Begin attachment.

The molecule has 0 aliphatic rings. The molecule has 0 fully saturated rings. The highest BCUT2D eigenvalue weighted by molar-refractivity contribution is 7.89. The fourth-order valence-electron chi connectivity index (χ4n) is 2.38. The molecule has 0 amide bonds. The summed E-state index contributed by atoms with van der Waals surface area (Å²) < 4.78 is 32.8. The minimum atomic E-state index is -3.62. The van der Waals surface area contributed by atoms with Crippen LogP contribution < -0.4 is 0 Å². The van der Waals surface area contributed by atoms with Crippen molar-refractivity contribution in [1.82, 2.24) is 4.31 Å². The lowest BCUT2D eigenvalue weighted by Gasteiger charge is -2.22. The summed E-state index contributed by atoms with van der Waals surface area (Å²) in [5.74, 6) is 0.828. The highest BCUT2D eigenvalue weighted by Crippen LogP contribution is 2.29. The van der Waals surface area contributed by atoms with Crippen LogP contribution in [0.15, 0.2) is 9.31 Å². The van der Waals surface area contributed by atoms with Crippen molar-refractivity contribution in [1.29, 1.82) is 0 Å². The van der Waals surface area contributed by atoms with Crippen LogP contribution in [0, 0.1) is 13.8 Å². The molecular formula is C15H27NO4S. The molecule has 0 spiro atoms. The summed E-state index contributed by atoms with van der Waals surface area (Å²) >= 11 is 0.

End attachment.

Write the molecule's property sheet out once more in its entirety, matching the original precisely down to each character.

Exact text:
The molecule has 0 aliphatic rings. The molecule has 0 fully saturated rings. The highest BCUT2D eigenvalue weighted by molar-refractivity contribution is 7.89. The fourth-order valence-electron chi connectivity index (χ4n) is 2.38. The molecule has 0 amide bonds. The summed E-state index contributed by atoms with van der Waals surface area (Å²) < 4.78 is 32.8. The minimum atomic E-state index is -3.62. The van der Waals surface area contributed by atoms with Crippen LogP contribution < -0.4 is 0 Å². The van der Waals surface area contributed by atoms with Crippen molar-refractivity contribution in [1.82, 2.24) is 4.31 Å². The lowest BCUT2D eigenvalue weighted by Gasteiger charge is -2.22. The summed E-state index contributed by atoms with van der Waals surface area (Å²) in [5.74, 6) is 0.828. The highest BCUT2D eigenvalue weighted by Crippen LogP contribution is 2.29. The van der Waals surface area contributed by atoms with Crippen LogP contribution in [0.15, 0.2) is 9.31 Å². The van der Waals surface area contributed by atoms with Crippen molar-refractivity contribution in [1.29, 1.82) is 0 Å². The van der Waals surface area contributed by atoms with Crippen LogP contribution in [0, 0.1) is 13.8 Å². The molecular formula is C15H27NO4S. The molecule has 0 spiro atoms. The summed E-state index contributed by atoms with van der Waals surface area (Å²) >= 11 is 0.